Even with the current coronavirus restrictions, we can – for the time being – take a regulation walk along the lanes close to the village for exercise. At this time of year, the road verges start to show an abundance of wild flowers.
One of my favourite hedgerow flowers is the Greater Stitchwort (Stellaria holostea) which grows in profusion along the lanes at this time of year. It has star-shaped flowers with yellow pollen-bearing anthers. It goes by a host of alternative names including wedding cakes, brassy buttons, daddy’s shirt buttons, headache, adder’s meat, star of Bethlehem, milkmaids and snapdragon. When the seed capsules eventually mature they can pop loudly.
The plant reputedly has herbal properties getting its most common name from its use to cure runners’ side stitch – and presumably headaches as well. Many plants naturally contain a chemical called salicylic acid (originally isolated from the willow – Salix). Salicylic acid is used by the plant as part of a defence process against pathogens – including plant viruses. The pharmaceutical industry manufactures the painkiller Aspirin from salicylic acid.
Pin and thrum
Wild primroses (Primula vulgaris) seem to be much more abundant in the verges than they used to be. And what a cheery sight they are in these days of lockdown. Closer inspection of these gorgeous yellow blooms shows that primrose flowers come in two types, called pin and thrum. In the centre of pin flowers, the top of the female reproductive organ – the stigma which receives the male pollen – can be seen. In these plants, the male pollen-bearing anthers are further down inside the flower. By contrast, thrum flowers have male anthers near the top and the female stigma further down.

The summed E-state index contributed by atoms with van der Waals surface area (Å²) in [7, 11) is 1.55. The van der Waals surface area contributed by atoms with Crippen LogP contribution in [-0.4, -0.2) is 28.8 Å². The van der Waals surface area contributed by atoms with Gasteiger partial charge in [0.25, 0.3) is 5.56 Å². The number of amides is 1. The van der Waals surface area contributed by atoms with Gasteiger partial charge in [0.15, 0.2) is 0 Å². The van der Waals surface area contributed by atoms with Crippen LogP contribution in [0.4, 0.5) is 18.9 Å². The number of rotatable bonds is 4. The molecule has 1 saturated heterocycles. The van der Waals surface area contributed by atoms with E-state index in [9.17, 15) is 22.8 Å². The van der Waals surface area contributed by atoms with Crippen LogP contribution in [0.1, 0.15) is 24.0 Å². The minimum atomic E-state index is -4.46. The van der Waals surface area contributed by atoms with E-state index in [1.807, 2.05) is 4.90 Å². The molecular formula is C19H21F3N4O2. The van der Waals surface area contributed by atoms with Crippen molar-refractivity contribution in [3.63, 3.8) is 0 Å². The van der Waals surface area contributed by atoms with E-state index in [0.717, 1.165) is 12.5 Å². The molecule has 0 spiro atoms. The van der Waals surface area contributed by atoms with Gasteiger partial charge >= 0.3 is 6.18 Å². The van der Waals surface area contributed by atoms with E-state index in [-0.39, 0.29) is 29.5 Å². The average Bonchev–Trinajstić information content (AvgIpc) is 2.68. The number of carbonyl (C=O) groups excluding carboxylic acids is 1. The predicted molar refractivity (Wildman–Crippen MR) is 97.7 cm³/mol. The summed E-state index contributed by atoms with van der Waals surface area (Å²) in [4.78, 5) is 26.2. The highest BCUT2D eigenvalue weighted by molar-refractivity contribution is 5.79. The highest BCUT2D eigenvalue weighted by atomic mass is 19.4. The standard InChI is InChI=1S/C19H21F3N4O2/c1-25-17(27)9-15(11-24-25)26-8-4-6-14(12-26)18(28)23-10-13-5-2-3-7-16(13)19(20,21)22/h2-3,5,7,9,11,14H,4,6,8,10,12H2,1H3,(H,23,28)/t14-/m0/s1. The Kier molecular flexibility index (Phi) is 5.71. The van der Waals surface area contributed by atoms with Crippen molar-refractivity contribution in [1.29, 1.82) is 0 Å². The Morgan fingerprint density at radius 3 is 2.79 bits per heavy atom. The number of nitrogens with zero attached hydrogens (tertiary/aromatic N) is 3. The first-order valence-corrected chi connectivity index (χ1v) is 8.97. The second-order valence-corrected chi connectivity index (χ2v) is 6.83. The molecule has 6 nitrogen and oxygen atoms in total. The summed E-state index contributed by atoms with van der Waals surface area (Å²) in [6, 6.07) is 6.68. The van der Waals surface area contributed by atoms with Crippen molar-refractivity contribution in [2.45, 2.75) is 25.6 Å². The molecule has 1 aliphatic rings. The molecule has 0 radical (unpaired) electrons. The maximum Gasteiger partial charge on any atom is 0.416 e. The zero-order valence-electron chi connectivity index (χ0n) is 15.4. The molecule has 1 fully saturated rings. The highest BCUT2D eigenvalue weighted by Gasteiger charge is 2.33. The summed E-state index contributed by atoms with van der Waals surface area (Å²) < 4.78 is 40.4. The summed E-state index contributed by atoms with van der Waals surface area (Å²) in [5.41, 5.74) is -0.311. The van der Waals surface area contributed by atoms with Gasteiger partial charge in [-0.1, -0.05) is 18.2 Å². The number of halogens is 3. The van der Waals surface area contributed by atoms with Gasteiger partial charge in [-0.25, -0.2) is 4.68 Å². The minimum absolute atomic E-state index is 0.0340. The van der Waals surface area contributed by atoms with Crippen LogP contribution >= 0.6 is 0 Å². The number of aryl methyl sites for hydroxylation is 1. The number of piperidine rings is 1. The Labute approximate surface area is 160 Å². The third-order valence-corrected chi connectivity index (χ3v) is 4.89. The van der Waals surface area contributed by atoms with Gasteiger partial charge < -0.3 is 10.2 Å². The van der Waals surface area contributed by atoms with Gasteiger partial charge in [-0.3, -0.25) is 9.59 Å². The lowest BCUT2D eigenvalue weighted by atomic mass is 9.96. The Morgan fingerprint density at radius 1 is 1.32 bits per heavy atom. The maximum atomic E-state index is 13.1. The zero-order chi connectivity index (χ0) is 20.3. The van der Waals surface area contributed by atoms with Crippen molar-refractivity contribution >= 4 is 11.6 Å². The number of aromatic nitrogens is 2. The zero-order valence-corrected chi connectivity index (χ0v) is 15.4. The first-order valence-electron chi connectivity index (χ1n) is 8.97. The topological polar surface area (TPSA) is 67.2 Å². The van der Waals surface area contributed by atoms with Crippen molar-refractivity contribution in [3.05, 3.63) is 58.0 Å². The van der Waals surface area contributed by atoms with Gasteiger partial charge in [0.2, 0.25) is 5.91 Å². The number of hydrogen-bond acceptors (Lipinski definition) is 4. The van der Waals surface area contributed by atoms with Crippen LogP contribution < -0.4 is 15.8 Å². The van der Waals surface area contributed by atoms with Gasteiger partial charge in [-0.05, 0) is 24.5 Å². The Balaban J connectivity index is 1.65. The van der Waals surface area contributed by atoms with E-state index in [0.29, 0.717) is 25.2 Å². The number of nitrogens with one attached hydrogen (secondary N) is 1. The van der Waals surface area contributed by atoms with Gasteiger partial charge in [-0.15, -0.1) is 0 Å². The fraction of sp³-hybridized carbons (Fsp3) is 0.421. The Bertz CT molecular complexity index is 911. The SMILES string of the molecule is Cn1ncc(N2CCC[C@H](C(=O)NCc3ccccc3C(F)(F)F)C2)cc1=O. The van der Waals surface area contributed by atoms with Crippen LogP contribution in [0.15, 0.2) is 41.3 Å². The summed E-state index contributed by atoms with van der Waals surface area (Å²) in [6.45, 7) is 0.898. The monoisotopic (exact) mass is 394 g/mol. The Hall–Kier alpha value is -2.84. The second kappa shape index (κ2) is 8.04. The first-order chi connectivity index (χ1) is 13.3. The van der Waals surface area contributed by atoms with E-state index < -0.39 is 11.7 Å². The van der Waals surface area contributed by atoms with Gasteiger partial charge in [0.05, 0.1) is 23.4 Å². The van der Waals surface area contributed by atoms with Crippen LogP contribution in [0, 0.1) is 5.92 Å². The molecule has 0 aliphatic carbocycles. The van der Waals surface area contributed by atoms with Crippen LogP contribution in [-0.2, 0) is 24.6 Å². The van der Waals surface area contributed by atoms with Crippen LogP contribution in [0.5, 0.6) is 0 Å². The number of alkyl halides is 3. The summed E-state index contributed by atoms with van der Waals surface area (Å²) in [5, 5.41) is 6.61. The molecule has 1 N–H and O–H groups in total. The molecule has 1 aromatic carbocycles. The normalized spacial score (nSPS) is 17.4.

Charles Darwin was first to study pin and thrum primroses. He suggested that the different positions of anthers and stigma was a mechanism to prevent self-pollination. Cross-pollination increases genetic variability producing more adaptable offspring.
Sloe gin recipe
March and April is also the time for sloe flowers to appear in our hedgerows. These are often confused with hawthorn flowers which appear later in the spring. The sloe or blackthorn (Prunus spinosa) is a wild plum from which many of our cultivated varieties of plum are derived.
The sloe fruit – which appears later in the year – is small, round and almost black in colour. Even when ripe, it is very bitter to eat. I recall as a child having sloe-eating dare contests with friends. We found that every so often there would be a sweet and slightly alcoholic flavoured sloe fruit, best eaten after the little grub found inside was removed!
Here’s a simple sloe gin recipe to use later in the year: mix 1 lb of sloes with 1 lb of sugar and a bottle of gin in a suitable glass container with a lid. Mix it up once a week until the sugar is dissolved and drink 3 months later. No need to prick the fruit with a pin as some people recommend. There is no fermentation, it’s just a chemical extraction of the flavour and colour from the fruit by the alcohol in the gin. The method can be used for just about any summer soft fruit as well and you can try it with rum, brandy, whiskey or other spirit. Bottom of the range spirits are plenty good enough.